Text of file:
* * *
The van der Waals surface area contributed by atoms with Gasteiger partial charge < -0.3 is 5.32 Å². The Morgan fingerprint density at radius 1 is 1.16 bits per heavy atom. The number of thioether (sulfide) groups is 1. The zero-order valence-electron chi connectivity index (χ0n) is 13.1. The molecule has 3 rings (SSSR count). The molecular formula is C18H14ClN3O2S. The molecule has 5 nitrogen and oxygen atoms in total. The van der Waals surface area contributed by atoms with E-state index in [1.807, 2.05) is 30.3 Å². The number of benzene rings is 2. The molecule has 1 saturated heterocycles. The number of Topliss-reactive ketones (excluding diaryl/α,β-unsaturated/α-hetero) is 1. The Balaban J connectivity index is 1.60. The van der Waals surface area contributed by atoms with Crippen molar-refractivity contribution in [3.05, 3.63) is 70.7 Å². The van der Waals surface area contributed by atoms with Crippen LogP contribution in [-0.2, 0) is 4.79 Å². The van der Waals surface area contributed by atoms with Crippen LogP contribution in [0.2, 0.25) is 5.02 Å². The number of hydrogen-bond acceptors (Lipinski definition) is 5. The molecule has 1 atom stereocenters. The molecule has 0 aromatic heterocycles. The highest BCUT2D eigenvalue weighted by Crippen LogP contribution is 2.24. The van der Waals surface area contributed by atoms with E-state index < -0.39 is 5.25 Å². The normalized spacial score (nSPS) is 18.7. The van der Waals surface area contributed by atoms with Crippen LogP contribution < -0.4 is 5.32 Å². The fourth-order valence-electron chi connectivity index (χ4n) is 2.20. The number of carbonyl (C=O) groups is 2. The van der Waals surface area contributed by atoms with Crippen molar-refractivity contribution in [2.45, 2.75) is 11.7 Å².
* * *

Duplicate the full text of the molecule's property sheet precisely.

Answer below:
The van der Waals surface area contributed by atoms with Gasteiger partial charge < -0.3 is 5.32 Å². The Morgan fingerprint density at radius 1 is 1.16 bits per heavy atom. The number of thioether (sulfide) groups is 1. The zero-order valence-electron chi connectivity index (χ0n) is 13.1. The molecule has 3 rings (SSSR count). The molecular formula is C18H14ClN3O2S. The molecule has 5 nitrogen and oxygen atoms in total. The van der Waals surface area contributed by atoms with E-state index in [1.807, 2.05) is 30.3 Å². The number of benzene rings is 2. The molecule has 1 saturated heterocycles. The number of Topliss-reactive ketones (excluding diaryl/α,β-unsaturated/α-hetero) is 1. The Balaban J connectivity index is 1.60. The van der Waals surface area contributed by atoms with Crippen molar-refractivity contribution in [3.05, 3.63) is 70.7 Å². The van der Waals surface area contributed by atoms with Crippen LogP contribution in [-0.2, 0) is 4.79 Å². The van der Waals surface area contributed by atoms with Crippen LogP contribution in [0.2, 0.25) is 5.02 Å². The number of hydrogen-bond acceptors (Lipinski definition) is 5. The molecule has 1 atom stereocenters. The molecule has 0 aromatic heterocycles. The highest BCUT2D eigenvalue weighted by Crippen LogP contribution is 2.24. The van der Waals surface area contributed by atoms with E-state index < -0.39 is 5.25 Å². The normalized spacial score (nSPS) is 18.7. The van der Waals surface area contributed by atoms with Crippen LogP contribution < -0.4 is 5.32 Å². The fourth-order valence-electron chi connectivity index (χ4n) is 2.20. The number of carbonyl (C=O) groups is 2. The van der Waals surface area contributed by atoms with Crippen molar-refractivity contribution in [2.45, 2.75) is 11.7 Å².